Handling Housework

Simple strategies for busy families
©istock.com/Choreograph

My grandmother was a lovely Christian woman, but housekeeping was not her forte. One hilarious story involved my mother as a child, tripping on dirty clothes piled on the stairs and landing at the feet of the neighborhood gossip who had stopped in for a visit. Of course Grandma was mortified. Perhaps that incident inspired my mother to find efficient ways to clean her own home years later.

Mother wasn’t a homeschooler—no one had heard of homeschooling when I was a child—but she did operate a piano studio, teaching as many as forty students each week in our home. This meant that she had only a few hours early in the day for household chores.

So how did she keep the house looking great with limited time? Here are her secrets.

Determine that every object you own must have a home. Seldom was there an item that Mother couldn’t find because everything my parents owned had a home—a place to return to when they finished using it. They developed that habit of consistently putting things away. Limiting their possessions not only made cleaning easier but it allowed them to use the money they saved for traveling.

Develop a consistent schedule. Mother never had to scramble if someone dropped by to visit—her house was always tidy. She knew that maintaining a clean, orderly home takes less time than cleaning a dirty one, so she established daily and weekly schedules.

Every morning after cleaning up the kitchen she did basic prep for that night’s dinner. Remember, this was before slow cookers and microwaves. Next she spent time studying her Bible and going through her prayer list. Then she began that day’s housework.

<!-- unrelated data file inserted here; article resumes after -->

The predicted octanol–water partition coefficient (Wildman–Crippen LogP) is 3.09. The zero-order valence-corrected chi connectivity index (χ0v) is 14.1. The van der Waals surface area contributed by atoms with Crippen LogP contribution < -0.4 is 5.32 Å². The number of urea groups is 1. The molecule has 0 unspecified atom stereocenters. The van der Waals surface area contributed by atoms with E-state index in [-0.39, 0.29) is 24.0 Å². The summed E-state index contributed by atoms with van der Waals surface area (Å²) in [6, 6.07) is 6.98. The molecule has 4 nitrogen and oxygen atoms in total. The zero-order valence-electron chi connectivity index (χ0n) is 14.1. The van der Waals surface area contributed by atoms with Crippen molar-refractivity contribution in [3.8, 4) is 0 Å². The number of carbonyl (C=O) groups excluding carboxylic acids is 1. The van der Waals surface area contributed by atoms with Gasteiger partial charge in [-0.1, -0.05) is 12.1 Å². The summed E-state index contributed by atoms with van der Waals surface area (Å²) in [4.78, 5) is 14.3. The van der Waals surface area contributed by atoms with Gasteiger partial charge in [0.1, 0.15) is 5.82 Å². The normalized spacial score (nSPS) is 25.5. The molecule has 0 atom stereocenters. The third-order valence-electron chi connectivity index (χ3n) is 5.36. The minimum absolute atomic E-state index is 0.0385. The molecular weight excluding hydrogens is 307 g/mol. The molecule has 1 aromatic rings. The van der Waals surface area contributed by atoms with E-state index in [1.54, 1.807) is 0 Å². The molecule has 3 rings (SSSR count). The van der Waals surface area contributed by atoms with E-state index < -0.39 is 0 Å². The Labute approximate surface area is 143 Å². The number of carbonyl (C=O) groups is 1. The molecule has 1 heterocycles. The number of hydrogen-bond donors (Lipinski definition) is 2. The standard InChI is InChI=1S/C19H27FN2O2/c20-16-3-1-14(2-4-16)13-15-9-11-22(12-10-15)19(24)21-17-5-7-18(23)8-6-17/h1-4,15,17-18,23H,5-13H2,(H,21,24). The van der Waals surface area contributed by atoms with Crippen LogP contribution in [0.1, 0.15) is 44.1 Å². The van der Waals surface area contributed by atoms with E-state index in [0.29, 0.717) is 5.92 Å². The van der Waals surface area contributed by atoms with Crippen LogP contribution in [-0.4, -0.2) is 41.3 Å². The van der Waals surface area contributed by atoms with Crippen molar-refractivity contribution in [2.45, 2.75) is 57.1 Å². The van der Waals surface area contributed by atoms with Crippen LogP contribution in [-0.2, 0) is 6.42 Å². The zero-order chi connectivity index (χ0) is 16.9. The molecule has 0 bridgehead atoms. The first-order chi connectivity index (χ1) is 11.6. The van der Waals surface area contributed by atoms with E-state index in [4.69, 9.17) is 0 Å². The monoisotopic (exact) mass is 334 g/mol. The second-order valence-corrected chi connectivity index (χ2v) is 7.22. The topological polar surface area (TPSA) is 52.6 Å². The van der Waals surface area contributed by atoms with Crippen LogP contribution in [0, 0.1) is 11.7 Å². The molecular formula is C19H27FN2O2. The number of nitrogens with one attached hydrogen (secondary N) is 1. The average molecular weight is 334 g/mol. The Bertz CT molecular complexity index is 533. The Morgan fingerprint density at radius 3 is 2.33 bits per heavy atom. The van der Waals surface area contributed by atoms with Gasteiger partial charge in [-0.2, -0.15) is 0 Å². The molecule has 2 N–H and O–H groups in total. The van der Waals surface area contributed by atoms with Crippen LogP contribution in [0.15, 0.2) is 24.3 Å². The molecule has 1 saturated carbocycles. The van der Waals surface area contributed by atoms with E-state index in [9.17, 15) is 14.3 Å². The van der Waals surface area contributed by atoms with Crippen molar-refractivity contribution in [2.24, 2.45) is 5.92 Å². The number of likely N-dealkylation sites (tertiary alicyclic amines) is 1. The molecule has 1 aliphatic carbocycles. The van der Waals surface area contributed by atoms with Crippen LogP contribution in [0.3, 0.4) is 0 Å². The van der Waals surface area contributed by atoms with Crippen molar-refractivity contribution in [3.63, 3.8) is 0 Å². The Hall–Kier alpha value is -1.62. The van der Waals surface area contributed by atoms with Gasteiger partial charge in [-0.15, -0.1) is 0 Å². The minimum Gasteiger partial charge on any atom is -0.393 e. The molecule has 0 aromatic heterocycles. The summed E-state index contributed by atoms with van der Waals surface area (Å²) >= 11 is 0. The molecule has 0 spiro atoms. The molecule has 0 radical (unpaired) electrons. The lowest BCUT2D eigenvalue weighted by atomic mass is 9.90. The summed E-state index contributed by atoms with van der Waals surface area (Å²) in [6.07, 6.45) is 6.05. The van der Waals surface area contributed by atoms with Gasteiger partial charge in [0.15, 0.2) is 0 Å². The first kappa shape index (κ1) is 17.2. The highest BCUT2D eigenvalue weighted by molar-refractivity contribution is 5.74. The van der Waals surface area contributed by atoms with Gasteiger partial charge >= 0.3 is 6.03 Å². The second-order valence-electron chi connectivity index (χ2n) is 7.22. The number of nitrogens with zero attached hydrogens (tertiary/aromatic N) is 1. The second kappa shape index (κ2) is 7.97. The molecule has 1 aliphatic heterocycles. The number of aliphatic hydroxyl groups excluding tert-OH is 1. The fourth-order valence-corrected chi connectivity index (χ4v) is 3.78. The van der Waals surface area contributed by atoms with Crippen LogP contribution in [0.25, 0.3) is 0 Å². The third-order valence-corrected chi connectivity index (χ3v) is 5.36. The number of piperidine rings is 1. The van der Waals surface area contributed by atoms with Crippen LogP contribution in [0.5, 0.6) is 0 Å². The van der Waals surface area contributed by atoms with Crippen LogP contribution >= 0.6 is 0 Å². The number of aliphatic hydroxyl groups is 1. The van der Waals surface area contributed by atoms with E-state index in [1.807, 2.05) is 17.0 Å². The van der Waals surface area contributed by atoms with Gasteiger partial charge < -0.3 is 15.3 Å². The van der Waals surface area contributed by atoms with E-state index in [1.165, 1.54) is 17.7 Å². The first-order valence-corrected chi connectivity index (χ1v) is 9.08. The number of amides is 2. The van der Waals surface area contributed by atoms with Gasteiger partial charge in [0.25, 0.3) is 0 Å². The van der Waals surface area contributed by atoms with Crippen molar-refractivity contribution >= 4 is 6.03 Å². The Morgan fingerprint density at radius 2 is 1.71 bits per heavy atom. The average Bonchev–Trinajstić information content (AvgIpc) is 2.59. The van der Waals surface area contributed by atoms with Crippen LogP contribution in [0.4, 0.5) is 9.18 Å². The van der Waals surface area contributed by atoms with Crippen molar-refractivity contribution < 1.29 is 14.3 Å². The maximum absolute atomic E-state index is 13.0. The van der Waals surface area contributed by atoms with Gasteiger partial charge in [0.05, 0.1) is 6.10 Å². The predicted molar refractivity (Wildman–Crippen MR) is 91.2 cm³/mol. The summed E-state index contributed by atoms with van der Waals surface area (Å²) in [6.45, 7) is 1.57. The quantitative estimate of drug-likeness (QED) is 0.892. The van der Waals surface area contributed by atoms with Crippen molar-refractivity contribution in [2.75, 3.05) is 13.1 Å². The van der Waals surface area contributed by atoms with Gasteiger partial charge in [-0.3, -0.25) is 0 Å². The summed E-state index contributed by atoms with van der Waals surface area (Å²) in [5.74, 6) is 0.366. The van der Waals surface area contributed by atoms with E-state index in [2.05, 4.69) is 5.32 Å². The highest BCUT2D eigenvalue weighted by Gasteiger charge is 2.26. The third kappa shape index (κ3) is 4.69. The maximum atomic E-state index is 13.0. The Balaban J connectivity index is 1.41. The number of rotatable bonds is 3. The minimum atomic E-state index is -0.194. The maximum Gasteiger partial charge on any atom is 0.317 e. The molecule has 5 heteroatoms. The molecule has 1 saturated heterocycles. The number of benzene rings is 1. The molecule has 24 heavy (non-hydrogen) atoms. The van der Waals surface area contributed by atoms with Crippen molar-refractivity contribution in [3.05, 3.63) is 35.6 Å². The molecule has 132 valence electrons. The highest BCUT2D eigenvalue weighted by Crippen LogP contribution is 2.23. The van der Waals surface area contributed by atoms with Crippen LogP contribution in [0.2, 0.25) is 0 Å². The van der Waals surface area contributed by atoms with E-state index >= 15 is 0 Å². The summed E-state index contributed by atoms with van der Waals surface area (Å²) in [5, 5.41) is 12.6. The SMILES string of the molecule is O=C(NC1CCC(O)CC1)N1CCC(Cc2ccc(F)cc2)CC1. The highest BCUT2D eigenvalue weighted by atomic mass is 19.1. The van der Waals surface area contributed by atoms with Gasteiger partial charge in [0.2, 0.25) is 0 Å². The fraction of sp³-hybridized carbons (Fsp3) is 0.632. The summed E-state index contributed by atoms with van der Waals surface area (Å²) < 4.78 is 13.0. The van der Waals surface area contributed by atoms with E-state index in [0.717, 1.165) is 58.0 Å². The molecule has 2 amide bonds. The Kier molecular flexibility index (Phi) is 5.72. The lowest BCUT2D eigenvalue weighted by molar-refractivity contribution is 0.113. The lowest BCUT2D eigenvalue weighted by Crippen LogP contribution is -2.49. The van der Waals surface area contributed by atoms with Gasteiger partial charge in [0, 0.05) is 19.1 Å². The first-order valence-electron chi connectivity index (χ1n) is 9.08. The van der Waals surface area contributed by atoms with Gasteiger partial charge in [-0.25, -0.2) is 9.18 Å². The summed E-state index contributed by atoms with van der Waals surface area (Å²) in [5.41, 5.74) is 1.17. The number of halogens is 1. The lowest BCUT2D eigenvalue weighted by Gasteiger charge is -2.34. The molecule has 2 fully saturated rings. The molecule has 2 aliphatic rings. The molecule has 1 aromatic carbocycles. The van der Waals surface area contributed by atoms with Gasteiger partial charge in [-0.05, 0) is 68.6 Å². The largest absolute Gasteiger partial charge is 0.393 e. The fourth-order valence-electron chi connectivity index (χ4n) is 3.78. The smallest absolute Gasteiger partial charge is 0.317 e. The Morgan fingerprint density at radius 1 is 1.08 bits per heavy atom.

On Mondays, like many other women, Mother did laundry. Tuesdays were for ironing and sorting music for her students. Wednesdays were for paying bills and bookkeeping for my father’s businesses; she also wrote the menus for the following week, writing the weekly grocery list as she referred to the ads that came in that day’s newspaper. Thursday morning she enjoyed attending a Bible study at church. Friday she didn’t teach piano, so it was grocery shopping in the morning and weekly cleaning in the afternoon. After teaching students on Saturday morning, she finishing the cleaning she hadn’t completed on Friday.

Clean like a professional. As Mother moved from room to room, she worked from high to low. Seldom was there anything out of place, but if she found a wanderer, it was returned to its rightful home. Sheets were changed, countertops and furniture tops were cleared and dusted, and bathrooms cleaned with supplies she kept in each room. She chose not to display many knickknacks so dusting was a quick job.

Before vacuuming she dusted the baseboards, brushing dust out onto the carpet so the corners were always clean. Nothing was stored on the floor, so vacuuming was easy. When finished, she moved on to the next room.

Mother didn’t realize it, but she had adopted the same strategy the staff at the White House employ—working clockwise from room to room so no room is neglected and every room receives regular attention.

It takes self-discipline to homeschool our children. It also takes self-discipline to keep up with our housework. Work out a schedule that makes sense for your family, enlist help from your children so they will know how to care for their own homes in the future, and enjoy the freedom of living in a peaceful, well-kept home.


Marcia Washburn

Marcia K. Washburn homeschooled five sons for nineteen years and lived to tell about it. Request your free copy of her Mommy Tips: Strategies for Survival from marcia@marciawashburn.com. Visit her website at MarciaWashburn.com.


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